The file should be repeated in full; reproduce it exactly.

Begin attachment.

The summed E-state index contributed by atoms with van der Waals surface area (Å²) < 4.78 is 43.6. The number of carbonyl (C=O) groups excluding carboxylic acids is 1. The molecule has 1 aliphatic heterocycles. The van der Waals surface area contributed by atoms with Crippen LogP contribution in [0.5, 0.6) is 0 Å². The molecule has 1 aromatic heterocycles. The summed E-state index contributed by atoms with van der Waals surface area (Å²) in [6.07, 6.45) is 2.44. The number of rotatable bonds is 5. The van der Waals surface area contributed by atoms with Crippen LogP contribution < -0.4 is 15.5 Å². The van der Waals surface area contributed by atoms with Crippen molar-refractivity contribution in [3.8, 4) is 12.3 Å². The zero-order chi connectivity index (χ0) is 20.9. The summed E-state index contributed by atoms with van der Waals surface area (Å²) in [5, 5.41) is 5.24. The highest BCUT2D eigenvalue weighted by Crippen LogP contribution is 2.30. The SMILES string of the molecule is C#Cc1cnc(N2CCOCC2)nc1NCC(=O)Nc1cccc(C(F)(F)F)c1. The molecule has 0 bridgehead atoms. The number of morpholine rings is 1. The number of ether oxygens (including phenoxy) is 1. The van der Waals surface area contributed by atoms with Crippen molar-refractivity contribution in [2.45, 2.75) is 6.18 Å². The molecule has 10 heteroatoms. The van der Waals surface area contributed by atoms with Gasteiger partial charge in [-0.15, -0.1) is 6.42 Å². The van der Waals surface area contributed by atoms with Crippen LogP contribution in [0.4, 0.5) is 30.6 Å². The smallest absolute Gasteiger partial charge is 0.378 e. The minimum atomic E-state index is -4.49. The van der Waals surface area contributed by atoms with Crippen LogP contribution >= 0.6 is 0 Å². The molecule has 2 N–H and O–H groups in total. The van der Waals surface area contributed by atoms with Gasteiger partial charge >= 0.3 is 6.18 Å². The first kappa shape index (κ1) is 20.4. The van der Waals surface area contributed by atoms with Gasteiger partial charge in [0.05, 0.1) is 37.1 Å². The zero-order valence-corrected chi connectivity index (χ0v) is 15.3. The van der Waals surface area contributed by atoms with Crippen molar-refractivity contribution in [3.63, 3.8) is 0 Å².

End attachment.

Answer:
The summed E-state index contributed by atoms with van der Waals surface area (Å²) < 4.78 is 43.6. The number of carbonyl (C=O) groups excluding carboxylic acids is 1. The molecule has 1 aliphatic heterocycles. The van der Waals surface area contributed by atoms with Crippen LogP contribution in [0.5, 0.6) is 0 Å². The molecule has 1 aromatic heterocycles. The summed E-state index contributed by atoms with van der Waals surface area (Å²) in [6.07, 6.45) is 2.44. The number of rotatable bonds is 5. The van der Waals surface area contributed by atoms with Crippen LogP contribution < -0.4 is 15.5 Å². The van der Waals surface area contributed by atoms with Crippen molar-refractivity contribution in [3.8, 4) is 12.3 Å². The zero-order chi connectivity index (χ0) is 20.9. The summed E-state index contributed by atoms with van der Waals surface area (Å²) in [5, 5.41) is 5.24. The highest BCUT2D eigenvalue weighted by Crippen LogP contribution is 2.30. The SMILES string of the molecule is C#Cc1cnc(N2CCOCC2)nc1NCC(=O)Nc1cccc(C(F)(F)F)c1. The molecule has 0 bridgehead atoms. The number of morpholine rings is 1. The number of ether oxygens (including phenoxy) is 1. The van der Waals surface area contributed by atoms with Crippen molar-refractivity contribution in [2.45, 2.75) is 6.18 Å². The molecule has 10 heteroatoms. The van der Waals surface area contributed by atoms with Gasteiger partial charge in [-0.15, -0.1) is 6.42 Å². The van der Waals surface area contributed by atoms with Crippen LogP contribution in [0.4, 0.5) is 30.6 Å². The smallest absolute Gasteiger partial charge is 0.378 e. The minimum atomic E-state index is -4.49. The van der Waals surface area contributed by atoms with Crippen LogP contribution >= 0.6 is 0 Å². The molecule has 2 N–H and O–H groups in total. The van der Waals surface area contributed by atoms with Gasteiger partial charge >= 0.3 is 6.18 Å². The first kappa shape index (κ1) is 20.4. The van der Waals surface area contributed by atoms with Gasteiger partial charge in [0.05, 0.1) is 37.1 Å². The zero-order valence-corrected chi connectivity index (χ0v) is 15.3. The van der Waals surface area contributed by atoms with Crippen molar-refractivity contribution in [3.63, 3.8) is 0 Å².